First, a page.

In his 30+ years with DuPont, security veteran Larry Brock has seen many changes. Now the former CISO at DuPont, Brock has launched his own venture consulting on information security and intellectual property protection from insider and advanced cyber threats.
1. What are the most noteworthy changes you've seen in the job of the CISO over the past couple of years?
The job has changed in many aspects, but one way is that a lot of CISOs have traditionally been very technical. And that is not a bad thing, but it's very important to grow beyond your technical abilities to be able to work with senior managers so that you collectively own information protection together. I can't stress enough the importance of forming partnerships with the senior level team -- the heads of legal, auditing, R&D, manufacturing, etc. This involves an expanded skill set of collaboration in order to be successful, and many companies are searching for these types of professionals. At many companies -- not just DuPont, but of all sizes -- there are persistent and advanced threats against trade information and if a company loses even a few of those secrets they will be faced with strong competition that can pose a real threat to the business. I have seen this happen where me-too products resulting from stolen key trade secrets to Asia were able to take away significant market share. I've seen organized groups go after proprietary information in a way that is truly espionage. In one case, a Chinese company went after retirees to get trade information; in another, an insider stole proprietary and technical information for great financial gain. In the past, companies worried about what would happen if an event took down the production of the company. Now the interest at the management and board level is or should be on theft of trade secrets. This has elevated the position of the CISO as a key leader who can help understand the risks and work with corporate, business and functional leadership to build a sustainable program to effectively manage them.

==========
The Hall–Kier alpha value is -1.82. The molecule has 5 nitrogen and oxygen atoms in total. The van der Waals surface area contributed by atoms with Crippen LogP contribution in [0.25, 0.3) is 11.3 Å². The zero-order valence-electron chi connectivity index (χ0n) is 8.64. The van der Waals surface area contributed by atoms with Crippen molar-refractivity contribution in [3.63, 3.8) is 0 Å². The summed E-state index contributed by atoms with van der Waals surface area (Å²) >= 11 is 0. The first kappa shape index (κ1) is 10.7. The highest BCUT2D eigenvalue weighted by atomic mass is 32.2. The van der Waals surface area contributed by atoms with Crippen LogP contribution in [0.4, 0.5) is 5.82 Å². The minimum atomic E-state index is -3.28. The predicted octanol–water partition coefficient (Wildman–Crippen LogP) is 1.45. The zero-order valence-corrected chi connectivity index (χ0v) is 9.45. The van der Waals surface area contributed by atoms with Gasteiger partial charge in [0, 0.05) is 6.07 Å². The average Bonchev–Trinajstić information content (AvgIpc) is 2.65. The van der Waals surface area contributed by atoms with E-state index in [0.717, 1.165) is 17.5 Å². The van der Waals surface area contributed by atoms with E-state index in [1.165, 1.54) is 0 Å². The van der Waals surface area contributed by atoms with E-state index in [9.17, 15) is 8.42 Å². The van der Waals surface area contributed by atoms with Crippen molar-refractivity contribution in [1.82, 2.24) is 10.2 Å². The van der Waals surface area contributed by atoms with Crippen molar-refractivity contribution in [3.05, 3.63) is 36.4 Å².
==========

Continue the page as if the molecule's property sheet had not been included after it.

2. What do you think remains the biggest risk for companies with trade secrets and other IP to protect?